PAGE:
7. On going through the aforesaid objections, it is crystal clear that there is neither any jurisdiction of the authority, nor there are any merits to show that the income has escaped assessment on the part of the respondent herein warranting reopening of the concluded assessment, since there are no tangible materials warranting reopening of the completed assessment and there is no finding given by the respondent that there is failure on the part of the petitioner to disclose fully and truly all material facts necessary for the assessment. The respondent herein without dealing with the jurisdiction issue and without even dealing with the case laws, which are binding upon him, by impugned proceedings dated 18.12.2018, had held that the proceedings under Section 147 of the IT Act have been initiated correctly and rejected the objections of the petitioner. The proceeding passed by the respondent dated 18.12.2018 is devoid of merit and is not a speaking order as stipulated under law.

8. The learned counsel for the petitioner solicited the attention of this Court with reference to the Significant Accounting Policies, that is, Basis of Accounting. It is contended that as per Schedule XIIIA1(c) of the Significant Accounting Policies, the company, during the year, has changed the Accounting Policy on recognition of retention money on completed projects. It has accounted retention money on completed projects on accrual basis, where the company is confident of receiving the retention money in full as compared to cash basis followed in preceding years. This apart, the Chartered Accountants, of the petitioner in letter dated 25.02.2014, categorically stated with reference to the assessment year 2011-12 regarding the change in Accounting Policy relating to retention money. The said Chartered Accountants have stated as under:-

In the preceding years, the assessee used to account retention money on receipt basis. During the year, the assessee changed the accounting policy of retention money where there is a reasonable certainty of receiving the retention money the same has been offered to tax. During the year, a sum of Rs.4,91,73,327.51 has been offered to tax even though the same has not been received. The change in accounting policy has been carried out to ensure that the revenue is recognised earlier than receipt. Hence compared to preceding year, the profit is higher by Rs.4,91,73,327.51.”

9. It is contended by the learned counsel for the petitioner that these aspects were considered by the Assessing Officer during the original assessment and the clarifications as well as the letter of the Chartered Accountants dated 25.02.2014 and the details given by the petitioner regarding change in Accounting Policy relating to retention money were all provided before the Assessing Officer at the time of original assessment and the Assessing Officer passed an assessment order under Section 143(3) of the IT Act on 31.03.2014. Thus, there is no other reason whatsoever to reopen the assessment, which is perverse and without jurisdiction.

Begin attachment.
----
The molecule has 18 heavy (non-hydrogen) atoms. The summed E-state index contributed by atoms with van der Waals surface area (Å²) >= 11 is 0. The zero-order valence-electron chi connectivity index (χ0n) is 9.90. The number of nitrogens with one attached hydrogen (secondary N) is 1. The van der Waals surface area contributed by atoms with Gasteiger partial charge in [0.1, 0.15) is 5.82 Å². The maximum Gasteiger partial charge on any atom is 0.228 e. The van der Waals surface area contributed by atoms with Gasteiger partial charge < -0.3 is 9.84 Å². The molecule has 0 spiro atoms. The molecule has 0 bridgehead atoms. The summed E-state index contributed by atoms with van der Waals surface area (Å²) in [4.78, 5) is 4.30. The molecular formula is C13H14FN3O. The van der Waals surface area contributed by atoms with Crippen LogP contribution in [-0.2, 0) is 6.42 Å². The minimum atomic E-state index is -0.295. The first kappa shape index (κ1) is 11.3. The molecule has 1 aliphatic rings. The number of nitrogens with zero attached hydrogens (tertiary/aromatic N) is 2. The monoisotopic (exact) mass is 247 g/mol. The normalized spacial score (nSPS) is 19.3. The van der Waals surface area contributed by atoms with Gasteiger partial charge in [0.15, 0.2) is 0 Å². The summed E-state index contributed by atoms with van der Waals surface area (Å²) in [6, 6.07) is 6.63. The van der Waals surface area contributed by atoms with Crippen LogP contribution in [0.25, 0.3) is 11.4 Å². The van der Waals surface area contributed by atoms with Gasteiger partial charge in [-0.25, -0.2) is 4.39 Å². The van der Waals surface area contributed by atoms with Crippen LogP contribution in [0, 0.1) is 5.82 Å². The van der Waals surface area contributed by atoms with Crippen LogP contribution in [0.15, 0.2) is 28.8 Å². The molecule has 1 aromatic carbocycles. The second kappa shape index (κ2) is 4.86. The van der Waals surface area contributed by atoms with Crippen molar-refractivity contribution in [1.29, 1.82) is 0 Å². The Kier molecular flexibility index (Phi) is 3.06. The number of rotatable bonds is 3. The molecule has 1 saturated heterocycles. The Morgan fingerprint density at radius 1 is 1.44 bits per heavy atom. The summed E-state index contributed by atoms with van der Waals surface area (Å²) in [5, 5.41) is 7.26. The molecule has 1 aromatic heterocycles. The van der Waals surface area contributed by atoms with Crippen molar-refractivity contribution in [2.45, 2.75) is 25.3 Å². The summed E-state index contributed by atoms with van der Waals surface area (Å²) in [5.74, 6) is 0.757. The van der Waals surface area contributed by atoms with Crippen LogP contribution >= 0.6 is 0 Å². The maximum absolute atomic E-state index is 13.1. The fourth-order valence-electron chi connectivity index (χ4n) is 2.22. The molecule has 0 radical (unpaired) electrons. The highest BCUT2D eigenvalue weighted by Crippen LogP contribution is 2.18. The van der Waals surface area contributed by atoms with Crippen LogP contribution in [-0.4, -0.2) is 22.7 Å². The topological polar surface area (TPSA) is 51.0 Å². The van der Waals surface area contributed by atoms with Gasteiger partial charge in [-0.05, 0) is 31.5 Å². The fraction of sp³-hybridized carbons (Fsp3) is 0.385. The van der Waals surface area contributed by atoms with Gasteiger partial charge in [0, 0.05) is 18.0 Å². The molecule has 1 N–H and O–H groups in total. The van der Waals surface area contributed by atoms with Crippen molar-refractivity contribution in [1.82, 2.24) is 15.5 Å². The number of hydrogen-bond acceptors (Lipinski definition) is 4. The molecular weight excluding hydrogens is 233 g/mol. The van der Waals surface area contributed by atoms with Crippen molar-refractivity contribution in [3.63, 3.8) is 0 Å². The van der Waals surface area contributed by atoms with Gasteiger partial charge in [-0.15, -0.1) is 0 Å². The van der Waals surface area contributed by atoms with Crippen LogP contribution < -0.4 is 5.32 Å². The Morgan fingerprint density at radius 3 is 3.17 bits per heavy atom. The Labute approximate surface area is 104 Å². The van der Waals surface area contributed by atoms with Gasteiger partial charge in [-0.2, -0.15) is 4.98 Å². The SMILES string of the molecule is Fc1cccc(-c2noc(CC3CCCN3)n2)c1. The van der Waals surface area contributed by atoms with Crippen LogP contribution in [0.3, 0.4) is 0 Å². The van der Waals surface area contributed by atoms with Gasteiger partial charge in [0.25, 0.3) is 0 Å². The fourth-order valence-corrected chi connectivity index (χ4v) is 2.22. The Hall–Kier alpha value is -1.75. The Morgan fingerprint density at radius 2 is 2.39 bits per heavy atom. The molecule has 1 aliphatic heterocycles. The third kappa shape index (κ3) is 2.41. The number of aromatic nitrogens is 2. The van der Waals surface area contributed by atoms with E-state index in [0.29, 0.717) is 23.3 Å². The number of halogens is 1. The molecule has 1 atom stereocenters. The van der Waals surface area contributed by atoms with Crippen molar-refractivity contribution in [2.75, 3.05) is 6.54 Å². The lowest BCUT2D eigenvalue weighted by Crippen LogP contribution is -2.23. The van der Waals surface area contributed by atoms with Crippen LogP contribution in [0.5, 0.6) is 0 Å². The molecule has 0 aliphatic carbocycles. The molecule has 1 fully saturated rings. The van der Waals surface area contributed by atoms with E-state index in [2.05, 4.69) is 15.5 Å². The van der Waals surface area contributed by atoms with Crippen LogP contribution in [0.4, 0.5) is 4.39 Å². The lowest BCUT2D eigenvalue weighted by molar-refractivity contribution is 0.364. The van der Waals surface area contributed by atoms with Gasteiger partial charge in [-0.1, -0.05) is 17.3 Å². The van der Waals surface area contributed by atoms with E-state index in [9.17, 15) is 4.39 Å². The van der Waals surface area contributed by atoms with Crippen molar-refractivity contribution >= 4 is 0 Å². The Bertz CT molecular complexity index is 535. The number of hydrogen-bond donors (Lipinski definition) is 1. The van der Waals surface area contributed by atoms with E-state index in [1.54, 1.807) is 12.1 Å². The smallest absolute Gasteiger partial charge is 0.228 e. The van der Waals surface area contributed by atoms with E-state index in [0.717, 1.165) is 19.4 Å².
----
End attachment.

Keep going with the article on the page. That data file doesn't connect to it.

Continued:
10. The learned counsel for the petitioner is of an opinion that once the change in Accounting Policy relating to retention money has been placed before the Assessing Officer, who in turn, considered the same and passed assessment order, the reopening based on the same informations or materials, is nothing but change of opinion and cannot be construed as reason to believe. Thus, the respondent has no jurisdiction to invoke Section 147 of the IT Act and the writ petition is to be allowed.

11. The respondent filed a counter affidavit by stating that there was a scrutiny of the assessment order issued under Section 143(3) of the IT Act dated 31.03.2014 and certain clarifications were sought for by the ACIT in his proceedings dated 17.01.2018 well after the assessment order was passed by the Assessing Officer in the year 2014.

12. The Assessing Officer has recorded reasons for reopening on two issues; one in respect of retention money; and the other in respect of difference in profits admitted in the P & L account. In respect of retention money, the petitioner is not following a consistent policy in accounting the retention money, the assessee is offering retention money on some completed projects and has not offered retention money on on-going projects. The Assessing Officer has worked out the gross profit at Rs.1,15,65,348/- as against which, it was observed that the petitioner has admitted loss of Rs.29,66,403/- in the P & L account. Thus, the Assessing Officer found that income of Rs.1,45,31,751/- (11565348 + 2966403) is required to be brought to tax. Though the petitioner was given an opportunity to reconcile the difference in profit by letter dated 17.01.2018, the petitioner has not reconciled the profit admitted in the P & L account. Thus, there is failure on the part of the assessee in disclosing the full facts. The Assessing Officer has applied his mind, drawn reasons to form an inference and recorded the reasons. The Assessing Officer was in possession of tangible material in the form of audited balance sheet, computation of total income etc. The Assessing Officer has verified the information available on record, analysed the provisions of the IT Act and arrived at the conclusion that the assessee has made incorrect claim and reduced income. The said assessment has been reopened as there is an escapement of income.